*Ellis Carrington is a new friend! ( I'm making so many this week!) Romance requires a hopeful ending and that is why Ellis Carrington is driven to write it. She loves to create original stories that are gritty, witty, and a little unexpected, just like the heroes who inhabit them. Her men come in both human and non-human form because spirit guides and vampires deserve happiness too. Her favorite things are great friends, great music, and books that make her sob like there's no tomorrow.*
Love Heals (The benefits of romance in the gay community)
By Ellis Carrington
I recently watched a really interesting movie on Netflix called Private Romeo. This gay adaptation of Romeo and Juliet—set at a men’s military academy as a statement about Don’t Ask, Don’t Tell—was fascinating to me for a couple of reasons aside from its political statement: The pronouns were not changed. Juliet’s character was played by a handsome young man but was referred to as “she” throughout. The ending of the movie, however, was slightly different. The lovers lived.
Ohmygod. A happy ending?? F’real?
When questioned about changing the story ending, the film’s director stated emphatically that the world needs to see more gay love stories that end well. God bless you, Alan Brown, I am with you all the way.
I get a lot of interesting reactions when I tell people I write male/male romance. Derision. Amusement. Bemusement. Genuine interest. Excitement. Porn Jokes. You name it, I’ve probably heard it.
I am grateful beyond measure for the enthusiasm I get from readers across the spectrum. What concerns me is that within the gay community—that’s where I feel like sometimes gay romance takes the most heat. So I’d like to talk a little about why I write romance and why I see it as beneficial to humans in general and the gay community in particular:
- Improved Mood – The core rules of romance are these: the focus must be on the love story, and happy ending required. This means that no matter what trials and tribulations your couple faces you can be guaranteed a satisfying resolution at the end of a romance story. There’s a lot of ugliness in the world, and sometimes we need to crawl in bed with a book that gives us a little hope that maybe sometimes love can win the day. Stress and depression is a serious concern especially in the LGBT community. Everyone needs a happy place. I once had a reader tell me that paranormal romances like mine helped her get through a major depression. Love heals, even when it’s fiction. Yes, really.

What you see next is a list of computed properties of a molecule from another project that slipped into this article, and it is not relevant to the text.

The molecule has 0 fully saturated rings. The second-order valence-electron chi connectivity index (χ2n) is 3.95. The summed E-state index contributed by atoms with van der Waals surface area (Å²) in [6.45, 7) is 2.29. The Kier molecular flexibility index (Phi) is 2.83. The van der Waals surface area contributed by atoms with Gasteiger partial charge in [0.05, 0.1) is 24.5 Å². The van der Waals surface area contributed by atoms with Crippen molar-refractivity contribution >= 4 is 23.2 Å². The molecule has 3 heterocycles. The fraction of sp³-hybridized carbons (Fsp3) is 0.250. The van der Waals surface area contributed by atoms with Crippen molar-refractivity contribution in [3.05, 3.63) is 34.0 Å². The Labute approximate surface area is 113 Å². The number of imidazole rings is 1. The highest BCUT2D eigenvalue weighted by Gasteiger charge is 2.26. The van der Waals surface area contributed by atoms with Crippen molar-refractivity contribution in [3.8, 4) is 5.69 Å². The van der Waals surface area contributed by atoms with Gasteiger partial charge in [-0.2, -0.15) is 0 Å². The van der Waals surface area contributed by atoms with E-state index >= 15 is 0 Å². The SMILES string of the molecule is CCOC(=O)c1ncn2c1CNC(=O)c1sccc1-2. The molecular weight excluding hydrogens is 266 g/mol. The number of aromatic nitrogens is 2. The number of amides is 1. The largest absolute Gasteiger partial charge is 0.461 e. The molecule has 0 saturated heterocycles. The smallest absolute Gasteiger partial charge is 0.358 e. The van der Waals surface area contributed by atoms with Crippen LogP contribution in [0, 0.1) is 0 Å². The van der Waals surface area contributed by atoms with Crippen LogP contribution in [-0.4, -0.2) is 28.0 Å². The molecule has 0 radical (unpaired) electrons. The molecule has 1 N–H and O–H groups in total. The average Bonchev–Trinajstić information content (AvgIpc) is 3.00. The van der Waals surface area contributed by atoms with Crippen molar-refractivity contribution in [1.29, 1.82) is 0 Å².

- Improved Sex Life – Whether it’s with a partner, your hand, or your favorite battery-powered toy, romance and its associated erotic bits can increase sexual desire, blood flow, interest in exploration, etc. Sex burns calories, improves your self-esteem, gets rid of headaches, reduces cholesterol, and improves monogamy in existing relationships—yanno, if that’s your bag.
- Awareness – Thanks to e-publishing, LGBT romance is less constrained than mass-market romance, and can more easily touch on controversial subjects. Drug abuse, suicide, homelessness, child molestation and rape, DADT, and the bazillion and one ways that living a closeted life in our various cultures around the world can affect a person’s health and sanity. Just because the ending has to be positive doesn’t mean there can’t be plenty of angst and pain along the way. A good author writes true to life characters with varied pasts, just like we have in real life. Covering these topics in romance causes readers to consider subjects of importance they might not have otherwise. As a civilian, my eyes were opened to the insidious impact of DADT when I started researching an in-progress military novel.
- Pick your flavor – I once thought I didn’t care much for romance. I thought it was all historical Harlequins with windblown women in poofy dresses, riding horses on the cover. Well those books are still out there, sure. But there are also men who turn into werewolves and the vampires who love them. Everything from sweet, young adult gay romances with nothing but kissing to BDSM stuff with whips and fisting. Angels and spirit guides. Lesbian Gothics. Trans* romance. Male/male Amish romance and tentacle erotica (I swear I am not making this up). You name it, it’s out there. Don’t knock it ‘till you’ve tasted a few.
- Advocacy and Allies – Here’s a biggie, in my opinion. I have readers all over the LGBT spectrum. Many of my readers are also straight women. For a myriad of ways and reasons they across the genre of gay romance, and they begin to read it--maybe because they realize that they think sex between two men is hot or maybe because they just like the story. Or both, or for some other reason entirely. But what they become, are advocates for the LGBT community. They realize that same-sex couples falling in love is beautiful. DADT was unfair. Parents kicking their kids out for being gay is vile. They speak up about it; they vote their conscience at election time. We need these people on our team, and in my opinion if it’s the happy ending and a little smexing that gets them there, then rock on.
Find out more at EllisCarrington.com